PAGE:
Monday, April 11, 2011

Parking Rates at Center of Council v. Mayor Feud

When the Pittsburgh City Council passed the 2011 budget by overriding Mayor Luke Raventsahl’s veto, it anticipated additional money from the Pittsburgh Parking Authority through higher parking rates. Those new rates have yet to go into effect and the fingers are starting to point.

The payment in lieu of taxes (PILOT) from the Parking Authority is to double to $2.6 million this year and then grow to $9.3 in 2012 and beyond. Taxes from the higher would also increase the city’s revenues. It is all part of the council’s plan to shore up the city’s sagging pension fund.

The Intergovernmental Cooperation Authority (ICA) approved the budget, which was passed on the last day of the year, and its members are now asking if the budget will remain in balance. During a recent ICA meeting Board Chair Barbara McNees said, “ We are going to have to do some analysis on this, see where everybody is on this.”

Where they are right now is fighting. “What we’ve asked council for is kind of an outline of what they feel the appropriate rates are to meet the goals they have set forth for the budget,” said Mayor Luke Ravenstahl at a recent public event.

The council created a list of parking rate increases for use during the budget debate and as recently as last month sent it on to the mayor’s office at his request. But the numbers do not satisfy Ravenstahl. “They have given us the numbers but the data behind it doesn’t add up to the amount of money they’ve suggested, the problem is it doesn’t get us the revenue we need,” said Ravenstahl.

“I’ve not seen numerical evidence of that, I’ve not seen any financial analysis of that,” said Pittsburgh City Council Member Natalia Rudiak. “I’d like to have a real conversation about that, it sounds like a talking point, I want to see the spread sheet.” Rudiak, who is also a Parking Authority Board Member, suggests that the Council Budget Director and the Mayor’s Budget Director sit down in a room and work out the differences. Until now nearly all of the conversations have been by mail or through the media and Rudiak is upset. “We need to work together to make sure our pension fund is fully funded. I’m not playing games,” said Rudiak.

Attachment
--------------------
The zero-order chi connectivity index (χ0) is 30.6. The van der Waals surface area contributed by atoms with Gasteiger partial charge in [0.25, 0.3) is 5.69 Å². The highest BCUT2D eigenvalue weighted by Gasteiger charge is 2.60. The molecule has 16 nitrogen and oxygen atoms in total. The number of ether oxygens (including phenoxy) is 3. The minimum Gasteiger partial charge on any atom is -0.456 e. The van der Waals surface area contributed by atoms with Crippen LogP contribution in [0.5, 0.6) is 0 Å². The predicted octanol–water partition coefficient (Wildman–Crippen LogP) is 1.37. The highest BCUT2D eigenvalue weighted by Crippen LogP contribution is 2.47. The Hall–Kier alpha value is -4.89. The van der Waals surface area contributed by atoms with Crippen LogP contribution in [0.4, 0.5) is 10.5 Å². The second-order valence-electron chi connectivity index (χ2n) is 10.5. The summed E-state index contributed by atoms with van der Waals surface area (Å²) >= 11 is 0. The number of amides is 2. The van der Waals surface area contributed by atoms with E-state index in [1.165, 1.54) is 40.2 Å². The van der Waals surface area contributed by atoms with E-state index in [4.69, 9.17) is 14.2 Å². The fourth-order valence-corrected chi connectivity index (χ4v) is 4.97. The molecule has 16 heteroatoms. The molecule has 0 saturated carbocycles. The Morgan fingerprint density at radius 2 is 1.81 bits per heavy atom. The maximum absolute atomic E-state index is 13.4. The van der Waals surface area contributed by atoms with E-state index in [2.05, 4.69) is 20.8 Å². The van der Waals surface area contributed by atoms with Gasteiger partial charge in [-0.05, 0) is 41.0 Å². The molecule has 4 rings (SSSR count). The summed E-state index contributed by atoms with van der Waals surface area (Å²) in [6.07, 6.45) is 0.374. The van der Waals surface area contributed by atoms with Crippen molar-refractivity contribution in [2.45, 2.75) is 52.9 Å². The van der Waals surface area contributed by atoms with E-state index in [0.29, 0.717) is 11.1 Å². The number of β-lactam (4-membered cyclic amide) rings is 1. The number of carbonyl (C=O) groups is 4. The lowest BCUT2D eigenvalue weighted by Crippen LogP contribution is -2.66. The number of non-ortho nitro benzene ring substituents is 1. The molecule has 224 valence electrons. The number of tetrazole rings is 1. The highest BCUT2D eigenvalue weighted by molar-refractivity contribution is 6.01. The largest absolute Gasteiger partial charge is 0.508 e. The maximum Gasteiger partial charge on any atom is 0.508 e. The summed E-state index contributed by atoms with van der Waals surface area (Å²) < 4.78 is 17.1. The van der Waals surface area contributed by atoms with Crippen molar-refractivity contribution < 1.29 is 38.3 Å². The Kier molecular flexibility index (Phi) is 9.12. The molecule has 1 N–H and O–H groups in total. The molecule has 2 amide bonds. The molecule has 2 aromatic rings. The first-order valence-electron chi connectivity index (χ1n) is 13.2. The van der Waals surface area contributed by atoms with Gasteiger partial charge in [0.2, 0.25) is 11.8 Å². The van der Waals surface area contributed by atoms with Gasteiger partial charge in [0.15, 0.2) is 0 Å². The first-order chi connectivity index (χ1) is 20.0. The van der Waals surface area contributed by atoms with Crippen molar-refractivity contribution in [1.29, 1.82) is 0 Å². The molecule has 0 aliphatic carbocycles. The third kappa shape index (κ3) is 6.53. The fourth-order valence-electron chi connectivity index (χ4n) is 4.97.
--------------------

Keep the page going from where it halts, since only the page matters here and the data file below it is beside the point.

If the new rates are not approved by the board in the next few months there will not be enough time to collect the extra funds by the 4th quarter of the year when the payment is due. That means the Parking Authority would either have to find the money elsewhere to make the PILOT or the city would have to find the money in its budget.

Mayor Ravenstahl is looking to Rudiak to act as a member of the Parking Authority Board. “The Authority is the only one able to raise those rates,” said Ravenstahl. Rudiak introduced a plan to raise rates in the fall and the board rejected the idea. The mayor appoints all five members of the board.

Rudiak believes it is up to the mayor to get the new rates in place. “We as city council are a legislative body, we write legislation. The mayor and the administration are the executive body it is their job to execute whatever legislation the city council passes,” said Rudiak.

The Pittsburgh Parking Authority next meets April 21. Council will investigate the six-year budget outlook at a special meeting Tuesday.

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